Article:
SAN MARCOS — The U.S. Postal Service unveiled a new succulent-themed stamp series on April 15 at a press event held at the Palomar College Cactus & Succulent Garden located at the school’s San Marcos campus.
The USPS has printed the stamps as part of
its Cactus Flowers Forever stamp series.
Sold in books of 20, two of the species featured on the stamp set dwell in the
At the press event, officials representing both USPS and Palomar College spoke about the new stamps.
In her remarks, Lisa Baldwin, USPS San Diego Postmaster and master of ceremonies for the unveiling, praised the beauty of the garden in introducing the stamp series.
“Cacti in bloom have been described as ‘Mother Nature’s fireworks,’” Baldwin said. “We would like thank Palomar College for hosting this stamp unveiling within their celebrated cactus and succulent garden. The opportunity to showcase both the new Cactus Flowers stamps and the amazing horticulture found in these gardens was a perfect match.”
Palomar College President Joi Lin Blake called the garden, open by appointment only due to its possession of a host of rare and endangered species, a hidden gem in the area.
“This small garden, less than one acre in size, may be the most unique spot on the San Marcos campus; certainly, it is the college’s best-kept secret,” she said. “In fact, this small garden may be the most unique sanctuary of its kind in San Diego County.”
Schaefer, the president emeritus of University of Arizona, was a friend and colleague of the late naturalist photographer Ansel Adams.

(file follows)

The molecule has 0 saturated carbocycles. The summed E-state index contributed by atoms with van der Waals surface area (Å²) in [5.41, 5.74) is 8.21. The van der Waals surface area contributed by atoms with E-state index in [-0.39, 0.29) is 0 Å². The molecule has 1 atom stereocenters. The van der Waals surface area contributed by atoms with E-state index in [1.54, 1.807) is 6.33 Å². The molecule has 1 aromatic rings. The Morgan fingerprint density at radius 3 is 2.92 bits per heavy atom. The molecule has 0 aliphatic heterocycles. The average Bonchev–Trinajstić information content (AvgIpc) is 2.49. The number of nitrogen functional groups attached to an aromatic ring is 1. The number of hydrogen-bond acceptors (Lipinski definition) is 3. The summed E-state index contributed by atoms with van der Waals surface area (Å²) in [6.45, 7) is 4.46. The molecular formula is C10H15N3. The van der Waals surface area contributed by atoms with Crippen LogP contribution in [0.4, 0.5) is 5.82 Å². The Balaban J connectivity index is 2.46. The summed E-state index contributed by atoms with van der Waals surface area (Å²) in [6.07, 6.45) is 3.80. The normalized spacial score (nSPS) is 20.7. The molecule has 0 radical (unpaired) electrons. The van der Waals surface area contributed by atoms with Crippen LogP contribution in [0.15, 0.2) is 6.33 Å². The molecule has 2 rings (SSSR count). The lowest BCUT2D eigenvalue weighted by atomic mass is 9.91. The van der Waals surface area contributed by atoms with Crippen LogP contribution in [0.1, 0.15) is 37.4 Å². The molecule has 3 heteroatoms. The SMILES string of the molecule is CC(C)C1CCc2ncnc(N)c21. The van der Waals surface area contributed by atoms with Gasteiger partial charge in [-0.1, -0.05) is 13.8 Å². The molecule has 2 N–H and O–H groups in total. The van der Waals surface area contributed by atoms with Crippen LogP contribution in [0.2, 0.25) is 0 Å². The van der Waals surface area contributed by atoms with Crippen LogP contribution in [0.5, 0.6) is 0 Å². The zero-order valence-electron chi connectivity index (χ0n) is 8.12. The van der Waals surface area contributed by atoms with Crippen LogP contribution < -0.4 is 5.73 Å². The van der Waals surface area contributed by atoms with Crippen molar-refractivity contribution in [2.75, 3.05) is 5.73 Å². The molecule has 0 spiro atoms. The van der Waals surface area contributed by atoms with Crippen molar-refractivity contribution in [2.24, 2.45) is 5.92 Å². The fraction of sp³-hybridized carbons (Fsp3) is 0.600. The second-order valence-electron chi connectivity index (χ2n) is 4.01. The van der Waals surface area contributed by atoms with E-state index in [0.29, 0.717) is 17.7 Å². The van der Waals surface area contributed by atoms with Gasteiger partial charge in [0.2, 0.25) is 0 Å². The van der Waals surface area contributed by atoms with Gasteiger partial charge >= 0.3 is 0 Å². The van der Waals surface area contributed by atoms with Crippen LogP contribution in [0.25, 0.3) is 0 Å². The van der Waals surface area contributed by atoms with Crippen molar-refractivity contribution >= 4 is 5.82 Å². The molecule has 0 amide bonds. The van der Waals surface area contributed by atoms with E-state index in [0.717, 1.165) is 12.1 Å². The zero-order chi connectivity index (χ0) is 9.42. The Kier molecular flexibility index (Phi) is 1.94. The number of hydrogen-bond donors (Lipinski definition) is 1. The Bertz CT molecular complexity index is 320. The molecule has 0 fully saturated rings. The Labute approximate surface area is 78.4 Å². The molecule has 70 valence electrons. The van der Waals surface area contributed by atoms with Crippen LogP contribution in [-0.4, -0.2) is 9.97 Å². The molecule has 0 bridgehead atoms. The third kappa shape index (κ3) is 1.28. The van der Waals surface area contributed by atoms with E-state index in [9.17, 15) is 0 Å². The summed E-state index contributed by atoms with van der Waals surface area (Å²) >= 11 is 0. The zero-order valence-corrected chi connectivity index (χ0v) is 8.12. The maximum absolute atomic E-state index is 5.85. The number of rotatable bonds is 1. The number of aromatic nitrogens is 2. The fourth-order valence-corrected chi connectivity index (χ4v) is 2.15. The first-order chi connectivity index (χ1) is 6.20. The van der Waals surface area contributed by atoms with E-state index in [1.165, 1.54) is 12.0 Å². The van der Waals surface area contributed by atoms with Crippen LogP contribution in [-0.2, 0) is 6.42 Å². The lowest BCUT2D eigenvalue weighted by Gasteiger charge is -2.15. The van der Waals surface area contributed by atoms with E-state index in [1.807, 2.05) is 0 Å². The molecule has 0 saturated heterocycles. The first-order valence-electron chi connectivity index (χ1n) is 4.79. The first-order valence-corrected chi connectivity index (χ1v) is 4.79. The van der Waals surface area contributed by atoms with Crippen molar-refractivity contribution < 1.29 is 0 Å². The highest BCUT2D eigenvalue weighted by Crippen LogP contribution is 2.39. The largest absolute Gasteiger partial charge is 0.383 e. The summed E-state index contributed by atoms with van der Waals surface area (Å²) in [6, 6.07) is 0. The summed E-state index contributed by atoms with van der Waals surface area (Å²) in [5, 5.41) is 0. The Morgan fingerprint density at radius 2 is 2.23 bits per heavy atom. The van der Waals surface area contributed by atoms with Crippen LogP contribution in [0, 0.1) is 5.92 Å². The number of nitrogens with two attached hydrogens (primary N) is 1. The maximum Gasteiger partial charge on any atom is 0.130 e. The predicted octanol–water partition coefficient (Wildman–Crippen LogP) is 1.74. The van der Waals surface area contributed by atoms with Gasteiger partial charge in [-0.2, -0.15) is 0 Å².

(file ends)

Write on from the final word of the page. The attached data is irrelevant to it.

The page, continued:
Kessler’s art, she explains on her website, aims to tell “America’s story.”
“There is something extraordinarily fulfilling knowing that the talents, intuitions, and strategies you have nurtured over many years contribute to the success of your local and global community,” says Kessler on her design firm’s website. “I wouldn’t want it any other way.”
The Palomar College cactus and succulent garden has existed since 1964.
Palomar College’s San Marcos campus at-large maintains the status of an arboretum, with plants and tree species lining the premises, as well as a stand-alone arboretum located within its epicenter. Only University of California-Davis shares an arboretum status with Palomar College among California higher education institutions.
Dick Henderson, manager of the Palomar College succulent garden, maintains it on a voluntary basis and has done so for the past 20 years.
Henderson spends up to 20 hours per week working in the garden and offers tours by appointment.